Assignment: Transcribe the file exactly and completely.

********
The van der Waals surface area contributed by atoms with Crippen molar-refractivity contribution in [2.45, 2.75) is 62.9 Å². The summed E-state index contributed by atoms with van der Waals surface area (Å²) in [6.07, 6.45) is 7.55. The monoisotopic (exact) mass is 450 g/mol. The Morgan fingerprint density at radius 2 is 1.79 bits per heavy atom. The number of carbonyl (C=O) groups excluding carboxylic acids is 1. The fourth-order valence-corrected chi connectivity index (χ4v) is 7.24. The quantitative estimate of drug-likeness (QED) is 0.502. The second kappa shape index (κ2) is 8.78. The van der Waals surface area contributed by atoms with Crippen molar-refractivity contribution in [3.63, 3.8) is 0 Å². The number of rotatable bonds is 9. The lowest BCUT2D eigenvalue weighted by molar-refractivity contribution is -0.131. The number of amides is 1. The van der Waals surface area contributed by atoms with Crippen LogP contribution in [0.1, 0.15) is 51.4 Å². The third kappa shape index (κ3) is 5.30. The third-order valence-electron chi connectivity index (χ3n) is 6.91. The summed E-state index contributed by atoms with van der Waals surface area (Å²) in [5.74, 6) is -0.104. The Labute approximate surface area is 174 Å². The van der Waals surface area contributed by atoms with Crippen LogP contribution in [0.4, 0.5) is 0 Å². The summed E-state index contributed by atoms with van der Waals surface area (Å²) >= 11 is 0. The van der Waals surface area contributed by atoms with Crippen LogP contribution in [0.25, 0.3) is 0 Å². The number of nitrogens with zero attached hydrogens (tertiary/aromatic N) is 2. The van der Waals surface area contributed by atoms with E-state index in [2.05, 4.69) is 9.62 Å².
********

The van der Waals surface area contributed by atoms with Crippen molar-refractivity contribution in [2.45, 2.75) is 62.9 Å². The summed E-state index contributed by atoms with van der Waals surface area (Å²) in [6.07, 6.45) is 7.55. The monoisotopic (exact) mass is 450 g/mol. The Morgan fingerprint density at radius 2 is 1.79 bits per heavy atom. The number of carbonyl (C=O) groups excluding carboxylic acids is 1. The fourth-order valence-corrected chi connectivity index (χ4v) is 7.24. The quantitative estimate of drug-likeness (QED) is 0.502. The second kappa shape index (κ2) is 8.78. The van der Waals surface area contributed by atoms with Crippen molar-refractivity contribution in [3.63, 3.8) is 0 Å². The number of rotatable bonds is 9. The lowest BCUT2D eigenvalue weighted by molar-refractivity contribution is -0.131. The number of amides is 1. The van der Waals surface area contributed by atoms with Crippen LogP contribution in [0.1, 0.15) is 51.4 Å². The third kappa shape index (κ3) is 5.30. The third-order valence-electron chi connectivity index (χ3n) is 6.91. The summed E-state index contributed by atoms with van der Waals surface area (Å²) in [5.74, 6) is -0.104. The Labute approximate surface area is 174 Å². The van der Waals surface area contributed by atoms with Crippen LogP contribution in [0.4, 0.5) is 0 Å². The summed E-state index contributed by atoms with van der Waals surface area (Å²) >= 11 is 0. The van der Waals surface area contributed by atoms with Crippen LogP contribution in [0.25, 0.3) is 0 Å². The number of nitrogens with zero attached hydrogens (tertiary/aromatic N) is 2. The van der Waals surface area contributed by atoms with E-state index in [2.05, 4.69) is 9.62 Å².